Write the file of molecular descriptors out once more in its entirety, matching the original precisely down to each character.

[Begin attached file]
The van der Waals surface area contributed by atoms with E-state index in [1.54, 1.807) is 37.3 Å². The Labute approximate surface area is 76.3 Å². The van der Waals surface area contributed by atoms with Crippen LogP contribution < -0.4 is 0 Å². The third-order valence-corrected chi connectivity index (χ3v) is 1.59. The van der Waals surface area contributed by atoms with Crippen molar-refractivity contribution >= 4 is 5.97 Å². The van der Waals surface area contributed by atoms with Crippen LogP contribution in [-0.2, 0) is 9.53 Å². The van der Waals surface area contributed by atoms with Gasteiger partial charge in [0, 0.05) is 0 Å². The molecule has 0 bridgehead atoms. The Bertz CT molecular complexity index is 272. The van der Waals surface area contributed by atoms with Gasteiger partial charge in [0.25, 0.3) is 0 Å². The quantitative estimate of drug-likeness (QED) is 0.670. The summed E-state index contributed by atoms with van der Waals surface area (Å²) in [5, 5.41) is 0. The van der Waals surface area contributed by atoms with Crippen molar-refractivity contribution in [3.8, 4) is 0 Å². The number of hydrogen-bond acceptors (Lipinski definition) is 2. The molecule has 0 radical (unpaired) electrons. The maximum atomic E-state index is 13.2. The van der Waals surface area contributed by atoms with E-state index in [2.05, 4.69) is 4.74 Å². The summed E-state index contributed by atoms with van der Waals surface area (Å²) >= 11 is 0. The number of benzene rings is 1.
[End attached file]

The van der Waals surface area contributed by atoms with E-state index in [1.54, 1.807) is 37.3 Å². The Labute approximate surface area is 76.3 Å². The van der Waals surface area contributed by atoms with Crippen LogP contribution < -0.4 is 0 Å². The third-order valence-corrected chi connectivity index (χ3v) is 1.59. The van der Waals surface area contributed by atoms with Crippen molar-refractivity contribution >= 4 is 5.97 Å². The van der Waals surface area contributed by atoms with Crippen LogP contribution in [-0.2, 0) is 9.53 Å². The van der Waals surface area contributed by atoms with Gasteiger partial charge in [0, 0.05) is 0 Å². The molecule has 0 bridgehead atoms. The Bertz CT molecular complexity index is 272. The van der Waals surface area contributed by atoms with Gasteiger partial charge in [0.25, 0.3) is 0 Å². The quantitative estimate of drug-likeness (QED) is 0.670. The summed E-state index contributed by atoms with van der Waals surface area (Å²) in [5, 5.41) is 0. The van der Waals surface area contributed by atoms with Crippen molar-refractivity contribution in [3.8, 4) is 0 Å². The number of hydrogen-bond acceptors (Lipinski definition) is 2. The molecule has 0 radical (unpaired) electrons. The maximum atomic E-state index is 13.2. The van der Waals surface area contributed by atoms with E-state index in [2.05, 4.69) is 4.74 Å². The summed E-state index contributed by atoms with van der Waals surface area (Å²) >= 11 is 0. The number of benzene rings is 1.